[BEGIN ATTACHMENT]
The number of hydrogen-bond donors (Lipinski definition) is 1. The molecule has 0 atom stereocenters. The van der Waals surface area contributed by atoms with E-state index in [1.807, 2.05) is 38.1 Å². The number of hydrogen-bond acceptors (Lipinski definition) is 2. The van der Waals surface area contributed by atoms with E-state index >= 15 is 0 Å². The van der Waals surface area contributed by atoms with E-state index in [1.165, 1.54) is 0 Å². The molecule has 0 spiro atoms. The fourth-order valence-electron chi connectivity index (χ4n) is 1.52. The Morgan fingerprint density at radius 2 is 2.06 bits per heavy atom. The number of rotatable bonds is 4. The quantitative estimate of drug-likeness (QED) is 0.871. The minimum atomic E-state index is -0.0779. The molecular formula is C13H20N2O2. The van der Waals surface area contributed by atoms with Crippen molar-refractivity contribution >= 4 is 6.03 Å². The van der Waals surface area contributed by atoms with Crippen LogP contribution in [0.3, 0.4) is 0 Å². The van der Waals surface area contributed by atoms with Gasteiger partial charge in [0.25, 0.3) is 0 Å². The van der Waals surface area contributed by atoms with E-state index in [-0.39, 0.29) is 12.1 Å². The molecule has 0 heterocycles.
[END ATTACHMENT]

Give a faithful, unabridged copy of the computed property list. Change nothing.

The number of hydrogen-bond donors (Lipinski definition) is 1. The molecule has 0 atom stereocenters. The van der Waals surface area contributed by atoms with E-state index in [1.807, 2.05) is 38.1 Å². The number of hydrogen-bond acceptors (Lipinski definition) is 2. The van der Waals surface area contributed by atoms with E-state index >= 15 is 0 Å². The van der Waals surface area contributed by atoms with E-state index in [1.165, 1.54) is 0 Å². The molecule has 0 spiro atoms. The fourth-order valence-electron chi connectivity index (χ4n) is 1.52. The Morgan fingerprint density at radius 2 is 2.06 bits per heavy atom. The number of rotatable bonds is 4. The quantitative estimate of drug-likeness (QED) is 0.871. The minimum atomic E-state index is -0.0779. The molecular formula is C13H20N2O2. The van der Waals surface area contributed by atoms with Crippen molar-refractivity contribution >= 4 is 6.03 Å². The van der Waals surface area contributed by atoms with Crippen LogP contribution in [0.3, 0.4) is 0 Å². The van der Waals surface area contributed by atoms with Gasteiger partial charge in [0.25, 0.3) is 0 Å². The van der Waals surface area contributed by atoms with E-state index in [-0.39, 0.29) is 12.1 Å². The molecule has 0 heterocycles.